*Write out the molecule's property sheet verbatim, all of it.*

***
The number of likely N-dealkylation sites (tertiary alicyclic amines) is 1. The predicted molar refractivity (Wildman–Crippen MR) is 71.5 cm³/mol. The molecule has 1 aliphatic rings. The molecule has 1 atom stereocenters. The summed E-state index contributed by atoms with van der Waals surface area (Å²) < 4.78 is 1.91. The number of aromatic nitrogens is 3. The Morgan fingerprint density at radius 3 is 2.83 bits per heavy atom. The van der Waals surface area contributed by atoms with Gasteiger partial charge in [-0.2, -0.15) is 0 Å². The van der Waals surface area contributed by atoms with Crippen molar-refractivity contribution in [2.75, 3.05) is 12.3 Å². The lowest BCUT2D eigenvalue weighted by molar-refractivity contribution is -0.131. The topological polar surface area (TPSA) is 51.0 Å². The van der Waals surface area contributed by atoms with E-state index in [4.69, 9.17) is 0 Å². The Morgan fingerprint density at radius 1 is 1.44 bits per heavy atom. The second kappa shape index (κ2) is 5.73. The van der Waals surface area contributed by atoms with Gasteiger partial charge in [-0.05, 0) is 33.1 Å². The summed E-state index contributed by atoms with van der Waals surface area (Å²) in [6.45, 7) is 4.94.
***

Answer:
The number of likely N-dealkylation sites (tertiary alicyclic amines) is 1. The predicted molar refractivity (Wildman–Crippen MR) is 71.5 cm³/mol. The molecule has 1 aliphatic rings. The molecule has 1 atom stereocenters. The summed E-state index contributed by atoms with van der Waals surface area (Å²) < 4.78 is 1.91. The number of aromatic nitrogens is 3. The Morgan fingerprint density at radius 3 is 2.83 bits per heavy atom. The van der Waals surface area contributed by atoms with Gasteiger partial charge in [-0.2, -0.15) is 0 Å². The van der Waals surface area contributed by atoms with Crippen molar-refractivity contribution in [2.75, 3.05) is 12.3 Å². The lowest BCUT2D eigenvalue weighted by molar-refractivity contribution is -0.131. The topological polar surface area (TPSA) is 51.0 Å². The van der Waals surface area contributed by atoms with E-state index in [4.69, 9.17) is 0 Å². The Morgan fingerprint density at radius 1 is 1.44 bits per heavy atom. The second kappa shape index (κ2) is 5.73. The van der Waals surface area contributed by atoms with Gasteiger partial charge in [-0.05, 0) is 33.1 Å². The summed E-state index contributed by atoms with van der Waals surface area (Å²) in [6.45, 7) is 4.94.